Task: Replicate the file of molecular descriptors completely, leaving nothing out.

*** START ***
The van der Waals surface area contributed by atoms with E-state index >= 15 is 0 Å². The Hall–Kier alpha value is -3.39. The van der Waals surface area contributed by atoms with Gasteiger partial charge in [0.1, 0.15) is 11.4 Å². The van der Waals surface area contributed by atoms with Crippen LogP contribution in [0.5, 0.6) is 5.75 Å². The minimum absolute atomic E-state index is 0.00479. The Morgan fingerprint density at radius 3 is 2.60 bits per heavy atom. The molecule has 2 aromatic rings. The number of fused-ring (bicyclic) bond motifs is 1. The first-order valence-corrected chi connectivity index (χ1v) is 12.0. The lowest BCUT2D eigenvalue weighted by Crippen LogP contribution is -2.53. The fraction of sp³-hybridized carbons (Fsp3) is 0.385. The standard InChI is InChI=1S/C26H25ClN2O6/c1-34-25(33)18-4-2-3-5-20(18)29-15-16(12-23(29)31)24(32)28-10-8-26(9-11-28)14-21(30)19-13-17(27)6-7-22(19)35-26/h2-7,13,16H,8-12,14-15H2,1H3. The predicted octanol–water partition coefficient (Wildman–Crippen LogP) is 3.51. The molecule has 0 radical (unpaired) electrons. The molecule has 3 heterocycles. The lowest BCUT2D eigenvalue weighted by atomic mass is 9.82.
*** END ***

The van der Waals surface area contributed by atoms with E-state index >= 15 is 0 Å². The Hall–Kier alpha value is -3.39. The van der Waals surface area contributed by atoms with Gasteiger partial charge in [0.1, 0.15) is 11.4 Å². The van der Waals surface area contributed by atoms with Crippen LogP contribution in [0.5, 0.6) is 5.75 Å². The minimum absolute atomic E-state index is 0.00479. The Morgan fingerprint density at radius 3 is 2.60 bits per heavy atom. The molecule has 2 aromatic rings. The number of fused-ring (bicyclic) bond motifs is 1. The first-order valence-corrected chi connectivity index (χ1v) is 12.0. The lowest BCUT2D eigenvalue weighted by Crippen LogP contribution is -2.53. The fraction of sp³-hybridized carbons (Fsp3) is 0.385. The standard InChI is InChI=1S/C26H25ClN2O6/c1-34-25(33)18-4-2-3-5-20(18)29-15-16(12-23(29)31)24(32)28-10-8-26(9-11-28)14-21(30)19-13-17(27)6-7-22(19)35-26/h2-7,13,16H,8-12,14-15H2,1H3. The predicted octanol–water partition coefficient (Wildman–Crippen LogP) is 3.51. The molecule has 0 radical (unpaired) electrons. The molecule has 3 heterocycles. The lowest BCUT2D eigenvalue weighted by atomic mass is 9.82.